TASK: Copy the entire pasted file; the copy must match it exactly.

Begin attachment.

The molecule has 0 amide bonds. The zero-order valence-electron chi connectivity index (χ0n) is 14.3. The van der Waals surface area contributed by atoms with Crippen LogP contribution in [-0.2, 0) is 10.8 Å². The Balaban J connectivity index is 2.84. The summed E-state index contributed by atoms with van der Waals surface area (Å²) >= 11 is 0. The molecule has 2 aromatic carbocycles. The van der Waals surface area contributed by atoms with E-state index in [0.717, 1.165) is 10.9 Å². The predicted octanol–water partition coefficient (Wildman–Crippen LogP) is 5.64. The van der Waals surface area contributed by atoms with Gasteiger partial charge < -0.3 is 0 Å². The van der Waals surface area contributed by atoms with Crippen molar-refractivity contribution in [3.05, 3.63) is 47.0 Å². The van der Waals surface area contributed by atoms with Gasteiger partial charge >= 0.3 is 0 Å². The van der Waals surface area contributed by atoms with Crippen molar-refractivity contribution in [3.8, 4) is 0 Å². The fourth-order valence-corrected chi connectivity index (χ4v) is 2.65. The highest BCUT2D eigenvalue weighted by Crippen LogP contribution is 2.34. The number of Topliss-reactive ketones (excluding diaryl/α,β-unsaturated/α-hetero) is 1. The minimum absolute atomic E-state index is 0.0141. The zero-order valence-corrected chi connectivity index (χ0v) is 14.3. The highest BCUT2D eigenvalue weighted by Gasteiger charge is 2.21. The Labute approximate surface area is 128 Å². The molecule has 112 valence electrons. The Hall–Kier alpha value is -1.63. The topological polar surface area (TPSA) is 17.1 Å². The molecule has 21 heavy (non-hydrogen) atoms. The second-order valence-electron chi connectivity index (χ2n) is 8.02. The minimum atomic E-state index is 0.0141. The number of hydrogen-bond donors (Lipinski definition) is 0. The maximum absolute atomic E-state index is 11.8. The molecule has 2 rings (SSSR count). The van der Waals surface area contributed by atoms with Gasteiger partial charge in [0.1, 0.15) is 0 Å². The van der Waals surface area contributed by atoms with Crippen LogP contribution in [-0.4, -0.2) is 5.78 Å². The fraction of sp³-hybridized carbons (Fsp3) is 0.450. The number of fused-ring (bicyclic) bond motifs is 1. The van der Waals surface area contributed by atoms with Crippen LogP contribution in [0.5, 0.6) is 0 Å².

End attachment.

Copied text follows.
The molecule has 0 amide bonds. The zero-order valence-electron chi connectivity index (χ0n) is 14.3. The van der Waals surface area contributed by atoms with Crippen LogP contribution in [-0.2, 0) is 10.8 Å². The Balaban J connectivity index is 2.84. The summed E-state index contributed by atoms with van der Waals surface area (Å²) >= 11 is 0. The molecule has 2 aromatic carbocycles. The van der Waals surface area contributed by atoms with E-state index in [0.717, 1.165) is 10.9 Å². The predicted octanol–water partition coefficient (Wildman–Crippen LogP) is 5.64. The van der Waals surface area contributed by atoms with Gasteiger partial charge < -0.3 is 0 Å². The van der Waals surface area contributed by atoms with Crippen molar-refractivity contribution in [3.05, 3.63) is 47.0 Å². The van der Waals surface area contributed by atoms with Gasteiger partial charge >= 0.3 is 0 Å². The van der Waals surface area contributed by atoms with Crippen molar-refractivity contribution in [3.8, 4) is 0 Å². The fourth-order valence-corrected chi connectivity index (χ4v) is 2.65. The highest BCUT2D eigenvalue weighted by Crippen LogP contribution is 2.34. The number of Topliss-reactive ketones (excluding diaryl/α,β-unsaturated/α-hetero) is 1. The minimum absolute atomic E-state index is 0.0141. The zero-order valence-corrected chi connectivity index (χ0v) is 14.3. The highest BCUT2D eigenvalue weighted by Gasteiger charge is 2.21. The Labute approximate surface area is 128 Å². The molecule has 112 valence electrons. The Hall–Kier alpha value is -1.63. The topological polar surface area (TPSA) is 17.1 Å². The molecule has 21 heavy (non-hydrogen) atoms. The second-order valence-electron chi connectivity index (χ2n) is 8.02. The minimum atomic E-state index is 0.0141. The number of hydrogen-bond donors (Lipinski definition) is 0. The maximum absolute atomic E-state index is 11.8. The molecule has 2 rings (SSSR count). The van der Waals surface area contributed by atoms with Gasteiger partial charge in [0.1, 0.15) is 0 Å². The van der Waals surface area contributed by atoms with Crippen LogP contribution in [-0.4, -0.2) is 5.78 Å². The fraction of sp³-hybridized carbons (Fsp3) is 0.450. The number of fused-ring (bicyclic) bond motifs is 1. The van der Waals surface area contributed by atoms with Crippen LogP contribution in [0.5, 0.6) is 0 Å².